ST. LOUIS — The leaders of the Washington University Transgender Center at St. Louis Children’s Hospital said they will not place a moratorium on puberty-blocking medication for new patients despite calls from Missouri's attorney general to do so.
Attorney General Andrew Bailey called for a moratorium on the medications for new patients last week in the wake of an article from a former employee of the center and an investigation from his office.
In a letter to Bailey's office Tuesday, BJC HealthCare CEO Richard Liekweg and Washington University Chancellor Andrew Martin said the facility would not be instituting a moratorium. They said a moratorium would "deny critical, standards-based care to current and new patients."
In the article published last week, a former employee alleged the center was not thoroughly assessing patients before moving ahead with hormonal or surgical treatment and would disregard the rights of parents.
In a statement last week, Bailey said his office had been investigating the Washington University Transgender Center at St. Louis Children's Hospital for two weeks after a whistleblower contacted his office. He said he was announcing the investigation after an article written by the former employee was published online.
Washington University issued a statement last week saying they would cooperate with the attorney general's investigation. They reiterated that commitment in the letter.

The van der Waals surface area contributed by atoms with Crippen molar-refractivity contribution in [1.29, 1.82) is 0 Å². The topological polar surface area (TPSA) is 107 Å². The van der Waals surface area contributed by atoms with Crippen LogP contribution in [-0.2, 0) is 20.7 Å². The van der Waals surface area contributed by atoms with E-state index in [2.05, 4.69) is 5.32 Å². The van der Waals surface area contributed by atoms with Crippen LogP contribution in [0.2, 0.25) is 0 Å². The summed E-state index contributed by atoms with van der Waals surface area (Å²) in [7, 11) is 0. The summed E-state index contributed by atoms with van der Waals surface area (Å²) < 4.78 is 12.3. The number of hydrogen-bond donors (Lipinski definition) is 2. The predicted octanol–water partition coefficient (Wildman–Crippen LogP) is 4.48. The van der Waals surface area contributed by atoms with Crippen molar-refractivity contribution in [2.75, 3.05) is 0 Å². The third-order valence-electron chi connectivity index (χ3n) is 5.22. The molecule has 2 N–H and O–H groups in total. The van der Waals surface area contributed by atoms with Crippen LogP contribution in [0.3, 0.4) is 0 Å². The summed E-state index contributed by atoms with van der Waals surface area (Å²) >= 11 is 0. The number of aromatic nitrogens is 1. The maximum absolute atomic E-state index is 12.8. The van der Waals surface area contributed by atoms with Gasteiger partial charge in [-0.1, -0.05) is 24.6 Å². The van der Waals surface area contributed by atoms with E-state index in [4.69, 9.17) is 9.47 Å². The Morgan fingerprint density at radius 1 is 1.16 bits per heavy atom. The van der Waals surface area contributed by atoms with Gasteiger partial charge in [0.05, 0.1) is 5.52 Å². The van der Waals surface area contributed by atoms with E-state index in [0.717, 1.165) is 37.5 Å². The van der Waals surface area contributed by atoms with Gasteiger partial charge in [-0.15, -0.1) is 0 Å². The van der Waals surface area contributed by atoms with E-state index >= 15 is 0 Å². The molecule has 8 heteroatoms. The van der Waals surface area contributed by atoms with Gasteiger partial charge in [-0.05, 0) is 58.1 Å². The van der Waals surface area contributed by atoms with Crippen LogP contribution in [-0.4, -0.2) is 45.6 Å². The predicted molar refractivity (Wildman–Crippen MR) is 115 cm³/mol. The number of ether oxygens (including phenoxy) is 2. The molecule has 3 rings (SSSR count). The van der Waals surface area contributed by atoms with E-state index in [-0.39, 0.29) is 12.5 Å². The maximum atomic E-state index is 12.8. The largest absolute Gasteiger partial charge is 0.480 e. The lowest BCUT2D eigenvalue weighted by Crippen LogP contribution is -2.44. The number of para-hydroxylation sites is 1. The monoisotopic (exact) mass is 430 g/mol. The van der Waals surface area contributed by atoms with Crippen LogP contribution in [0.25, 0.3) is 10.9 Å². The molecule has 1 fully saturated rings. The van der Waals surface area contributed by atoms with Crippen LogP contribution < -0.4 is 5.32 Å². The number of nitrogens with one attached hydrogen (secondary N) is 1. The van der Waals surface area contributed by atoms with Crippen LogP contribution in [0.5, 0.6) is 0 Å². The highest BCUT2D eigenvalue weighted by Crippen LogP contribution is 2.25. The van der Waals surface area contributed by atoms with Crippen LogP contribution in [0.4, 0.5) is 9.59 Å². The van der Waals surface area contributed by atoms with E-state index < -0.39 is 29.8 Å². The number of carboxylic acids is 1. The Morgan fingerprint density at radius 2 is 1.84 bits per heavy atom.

"As always, we will continue to cooperate with your office and other government agencies to protect the health and safety of Missouri’s children," the letter said. "We will keep you apprised as we continue to explore this matter, and please feel free to reach out to us at any time."
Missouri Senator Josh Hawley said his office is directing Washington University and the Transgender Clinic to preserve all documentation. Hawley said last week he also talked to Chancellor Andrew Martin who said he was “appalled” by the report and said the University will cooperate fully.
Danielle Meert was the past St. Louis chapter leader of TransParent USA and said the group's goal is to provide support for parents of trans children.
Meert has a transgender son and she was shocked to learn the whistleblower who came forward was her child's caseworker.
In an interview last week, Meert said her family's interaction at the center for the last four years was nowhere near what was alleged in the former employee's article.
"Our experience was fantastic. Saying that kids walk in and get hormones right away has not been our experience. It was about nine months until we had a puberty blocker implanted," Meert said.
Transgender medical treatment for children and teens is increasingly under attack in many states, labeled child abuse and subject to criminalizing bans. But it has been available in the United States for more than a decade and is endorsed by major medical associations.
Many clinics use treatment plans pioneered in Amsterdam 30 years ago, according to a recent review in the British Psych Bulletin. Since 2005, the number of youth referred to gender clinics has increased as much as tenfold in the U.S., U.K, Canada and Finland, the review said.
Several Missouri lawmakers this year filed bills to ban gender-affirming treatment for transgender youth, and Senate President Pro Tem Caleb Rowden said that's a priority for Senate Republicans.
Bailey has been outspoken on social issues since he took office in January. Republican Gov. Mike Parson appointed Bailey, the former top lawyer for the Governor's Office, to replace now-U.S. Sen. Eric Schmitt as the state attorney general.
During his roughly one month in office so far, Bailey has called on school boards to adopt policies against children attending drag shows and warned CVS and Walgreens not to sell abortion medications.
Bailey last month officially launched his campaign for attorney general in 2024.
The Associated Press contributed to this report.